To his colleagues in Hollywood’s sound community, Greg. P. Russell, a re-recording mixer, is a bona fide legend.
The 59-year-old, who made his name at Warner Bros. (1988-1995) and Sony (1995-2011) before moving to Paramount last year, has played an instrumental role — pun intended — in bringing to the big screen an astonishing number of aurally-outstanding blockbuster films. Moreover, he has received best sound mixing Oscar nominations for no fewer than 15 of them: Black Rain (1989); The Rock (1996); Con Air (1997); Armageddon (1998); The Mask of Zorro (1998); The Patriot (2000); Pearl Harbor (2001); Spider-Man (2002); Spider-Man 2 (2004); Memoirs of a Geisha (2005); Apocalypto (2006); Transformers (2007); Transformers: Revenge of the Fallen (2009); Salt (2010), and the film for which he is nominated this year, Transformers: Dark of the Moon (2011). That’s more than any other sound technician in history, save for one.
To the general public, though, Russell is known — if at all — as the guy who has put on a tux and headed over to the Academy Awards year after year, only to go home empty-handed … every single time.
It seems to me that Russell’s story perfectly illustrates the single most boneheaded thing about the Oscar voting process: the nominees for each category except for best picture are determined exclusively by the people who belong to the corresponding Academy branch (i.e. the members of the film editing branch, which is composed of film editors, pick the best film editing Oscar nominees); the winners of each category, however, are determined by the entire membership. In other words, each category’s nominees are chosen by people who are expert practitioners of the craft in question and intimately understand what it entails, but each category’s winners are chosen predominantly by people who have little or no familiarity with field that they are being asked to judge.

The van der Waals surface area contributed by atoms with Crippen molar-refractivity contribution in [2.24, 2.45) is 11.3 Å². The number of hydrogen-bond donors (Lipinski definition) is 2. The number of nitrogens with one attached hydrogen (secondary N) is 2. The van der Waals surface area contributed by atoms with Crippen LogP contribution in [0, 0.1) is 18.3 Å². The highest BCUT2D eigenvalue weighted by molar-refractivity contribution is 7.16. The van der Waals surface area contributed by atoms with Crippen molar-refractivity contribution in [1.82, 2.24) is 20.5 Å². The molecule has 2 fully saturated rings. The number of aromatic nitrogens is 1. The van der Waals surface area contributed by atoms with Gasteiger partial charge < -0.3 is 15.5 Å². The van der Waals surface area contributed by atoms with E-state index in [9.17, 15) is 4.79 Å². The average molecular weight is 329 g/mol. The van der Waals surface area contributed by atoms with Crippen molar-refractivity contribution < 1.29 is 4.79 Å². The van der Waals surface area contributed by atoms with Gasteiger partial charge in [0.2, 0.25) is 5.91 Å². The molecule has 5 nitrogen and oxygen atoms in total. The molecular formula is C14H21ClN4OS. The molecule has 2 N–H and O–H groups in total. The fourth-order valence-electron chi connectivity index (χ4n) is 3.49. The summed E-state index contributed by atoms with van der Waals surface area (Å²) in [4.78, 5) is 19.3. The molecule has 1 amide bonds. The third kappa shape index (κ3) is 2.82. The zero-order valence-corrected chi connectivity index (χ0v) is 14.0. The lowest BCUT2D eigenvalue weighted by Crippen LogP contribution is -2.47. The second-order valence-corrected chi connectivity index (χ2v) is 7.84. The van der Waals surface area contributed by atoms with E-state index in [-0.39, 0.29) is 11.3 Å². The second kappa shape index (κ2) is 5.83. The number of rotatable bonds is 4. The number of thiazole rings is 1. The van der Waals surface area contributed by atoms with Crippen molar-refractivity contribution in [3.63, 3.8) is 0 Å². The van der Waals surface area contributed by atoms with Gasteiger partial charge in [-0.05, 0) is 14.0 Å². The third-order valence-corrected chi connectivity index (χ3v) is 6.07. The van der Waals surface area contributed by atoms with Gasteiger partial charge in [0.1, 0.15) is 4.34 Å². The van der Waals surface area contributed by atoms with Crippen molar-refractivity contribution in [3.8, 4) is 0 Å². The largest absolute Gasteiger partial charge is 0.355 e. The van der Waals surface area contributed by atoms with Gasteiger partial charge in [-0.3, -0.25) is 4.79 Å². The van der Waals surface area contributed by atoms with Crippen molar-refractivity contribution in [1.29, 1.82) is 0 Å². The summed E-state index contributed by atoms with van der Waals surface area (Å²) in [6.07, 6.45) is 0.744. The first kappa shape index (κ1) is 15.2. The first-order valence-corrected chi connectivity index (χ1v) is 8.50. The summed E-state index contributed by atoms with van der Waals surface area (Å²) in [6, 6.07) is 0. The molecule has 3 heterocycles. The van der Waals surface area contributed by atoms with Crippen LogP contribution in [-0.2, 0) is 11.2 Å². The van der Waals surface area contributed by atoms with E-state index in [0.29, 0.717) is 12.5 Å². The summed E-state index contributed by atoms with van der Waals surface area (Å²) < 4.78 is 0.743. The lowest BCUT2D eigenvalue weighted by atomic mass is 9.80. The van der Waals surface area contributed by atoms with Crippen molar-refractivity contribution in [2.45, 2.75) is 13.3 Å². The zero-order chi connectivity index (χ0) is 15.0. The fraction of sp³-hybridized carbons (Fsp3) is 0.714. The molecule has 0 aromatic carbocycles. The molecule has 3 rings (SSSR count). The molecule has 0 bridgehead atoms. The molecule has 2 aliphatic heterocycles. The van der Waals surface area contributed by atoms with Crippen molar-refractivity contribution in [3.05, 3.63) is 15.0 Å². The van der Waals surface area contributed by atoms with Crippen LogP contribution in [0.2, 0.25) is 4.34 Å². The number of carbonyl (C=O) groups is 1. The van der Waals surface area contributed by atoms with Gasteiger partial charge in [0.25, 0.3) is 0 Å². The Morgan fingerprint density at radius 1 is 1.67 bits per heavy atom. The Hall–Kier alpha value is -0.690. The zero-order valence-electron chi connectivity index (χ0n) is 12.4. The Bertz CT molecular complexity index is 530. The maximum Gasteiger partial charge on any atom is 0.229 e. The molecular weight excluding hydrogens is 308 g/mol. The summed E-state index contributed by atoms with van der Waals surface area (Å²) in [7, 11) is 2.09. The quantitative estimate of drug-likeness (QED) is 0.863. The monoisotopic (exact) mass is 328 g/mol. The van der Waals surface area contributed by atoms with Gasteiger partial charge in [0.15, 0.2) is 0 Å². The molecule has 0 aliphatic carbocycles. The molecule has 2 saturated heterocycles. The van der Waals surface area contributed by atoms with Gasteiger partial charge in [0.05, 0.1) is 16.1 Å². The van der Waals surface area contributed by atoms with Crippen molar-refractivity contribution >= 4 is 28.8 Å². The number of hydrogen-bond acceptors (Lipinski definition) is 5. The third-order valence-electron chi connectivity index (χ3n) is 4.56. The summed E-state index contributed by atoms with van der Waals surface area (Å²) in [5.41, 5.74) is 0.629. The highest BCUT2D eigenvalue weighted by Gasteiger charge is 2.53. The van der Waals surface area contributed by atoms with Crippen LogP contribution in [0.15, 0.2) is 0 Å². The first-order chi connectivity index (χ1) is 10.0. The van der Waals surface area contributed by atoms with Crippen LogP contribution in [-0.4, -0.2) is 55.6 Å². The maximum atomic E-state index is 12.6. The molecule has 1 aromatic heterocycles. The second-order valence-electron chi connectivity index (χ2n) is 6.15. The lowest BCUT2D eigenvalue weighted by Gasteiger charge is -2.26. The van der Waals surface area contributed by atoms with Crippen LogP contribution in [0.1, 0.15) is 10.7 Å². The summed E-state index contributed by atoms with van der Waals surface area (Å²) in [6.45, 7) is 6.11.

In what universe does it make sense for screenwriters, art directors, and makeup designers, among others, to determine the winner of best sound editing or best sound mixing, which the vast majority of them can’t even differentiate from each other? Not this one. But that’s why the films that end up being recognized in “below-the-line” categories tend to be plot/performance-driven, like most films that Academy members prefer, rather than effects-driven, like most of Russell’s films. (For many voters, it’s a matter of coattails: they simply vote for the film that they liked the most in every category in which they can.) And that’s why a guy like Russell, whose work is obviously revered by his peers, is still Oscar-less.
Last week, I visited Russell in his “new home,” the brand new Technicolor post-production facility on the Paramount lot, to try to get to know a little bit more about the man behind the undesirable stats. You can do the same by checking out the video of our conversation (above) or reading text excerpts of it (below).
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